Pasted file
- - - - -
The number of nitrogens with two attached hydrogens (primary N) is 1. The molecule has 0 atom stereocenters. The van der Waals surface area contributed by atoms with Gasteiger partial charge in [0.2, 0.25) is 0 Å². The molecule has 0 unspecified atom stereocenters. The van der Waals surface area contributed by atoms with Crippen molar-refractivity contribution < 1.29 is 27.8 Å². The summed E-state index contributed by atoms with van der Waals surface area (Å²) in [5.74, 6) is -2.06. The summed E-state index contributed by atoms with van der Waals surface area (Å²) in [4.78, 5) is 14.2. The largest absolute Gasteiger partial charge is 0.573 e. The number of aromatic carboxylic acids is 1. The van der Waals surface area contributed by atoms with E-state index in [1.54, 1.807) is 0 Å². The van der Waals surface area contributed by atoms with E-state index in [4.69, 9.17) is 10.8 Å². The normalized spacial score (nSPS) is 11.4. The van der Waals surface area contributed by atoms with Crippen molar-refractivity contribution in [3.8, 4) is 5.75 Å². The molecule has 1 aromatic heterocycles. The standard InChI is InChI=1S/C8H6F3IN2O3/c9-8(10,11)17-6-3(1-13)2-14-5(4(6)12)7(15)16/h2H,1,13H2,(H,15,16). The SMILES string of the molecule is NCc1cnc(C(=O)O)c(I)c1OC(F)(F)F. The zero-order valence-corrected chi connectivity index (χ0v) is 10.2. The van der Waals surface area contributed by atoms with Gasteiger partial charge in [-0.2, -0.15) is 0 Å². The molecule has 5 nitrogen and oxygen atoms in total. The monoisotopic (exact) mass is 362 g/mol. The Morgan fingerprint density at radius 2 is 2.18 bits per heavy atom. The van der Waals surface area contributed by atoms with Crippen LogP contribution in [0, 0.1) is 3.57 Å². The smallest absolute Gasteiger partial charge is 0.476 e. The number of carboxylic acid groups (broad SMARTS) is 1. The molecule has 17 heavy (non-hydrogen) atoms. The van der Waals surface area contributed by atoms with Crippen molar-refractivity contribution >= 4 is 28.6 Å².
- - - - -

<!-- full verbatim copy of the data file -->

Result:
The number of nitrogens with two attached hydrogens (primary N) is 1. The molecule has 0 atom stereocenters. The van der Waals surface area contributed by atoms with Gasteiger partial charge in [0.2, 0.25) is 0 Å². The molecule has 0 unspecified atom stereocenters. The van der Waals surface area contributed by atoms with Crippen molar-refractivity contribution < 1.29 is 27.8 Å². The summed E-state index contributed by atoms with van der Waals surface area (Å²) in [5.74, 6) is -2.06. The summed E-state index contributed by atoms with van der Waals surface area (Å²) in [4.78, 5) is 14.2. The largest absolute Gasteiger partial charge is 0.573 e. The number of aromatic carboxylic acids is 1. The van der Waals surface area contributed by atoms with E-state index in [1.54, 1.807) is 0 Å². The van der Waals surface area contributed by atoms with E-state index in [4.69, 9.17) is 10.8 Å². The normalized spacial score (nSPS) is 11.4. The van der Waals surface area contributed by atoms with Crippen molar-refractivity contribution in [3.8, 4) is 5.75 Å². The molecule has 1 aromatic heterocycles. The standard InChI is InChI=1S/C8H6F3IN2O3/c9-8(10,11)17-6-3(1-13)2-14-5(4(6)12)7(15)16/h2H,1,13H2,(H,15,16). The SMILES string of the molecule is NCc1cnc(C(=O)O)c(I)c1OC(F)(F)F. The zero-order valence-corrected chi connectivity index (χ0v) is 10.2. The van der Waals surface area contributed by atoms with Gasteiger partial charge in [-0.2, -0.15) is 0 Å². The molecule has 5 nitrogen and oxygen atoms in total. The monoisotopic (exact) mass is 362 g/mol. The Morgan fingerprint density at radius 2 is 2.18 bits per heavy atom. The van der Waals surface area contributed by atoms with Crippen LogP contribution in [0, 0.1) is 3.57 Å². The smallest absolute Gasteiger partial charge is 0.476 e. The number of carboxylic acid groups (broad SMARTS) is 1. The molecule has 17 heavy (non-hydrogen) atoms. The van der Waals surface area contributed by atoms with Crippen molar-refractivity contribution >= 4 is 28.6 Å².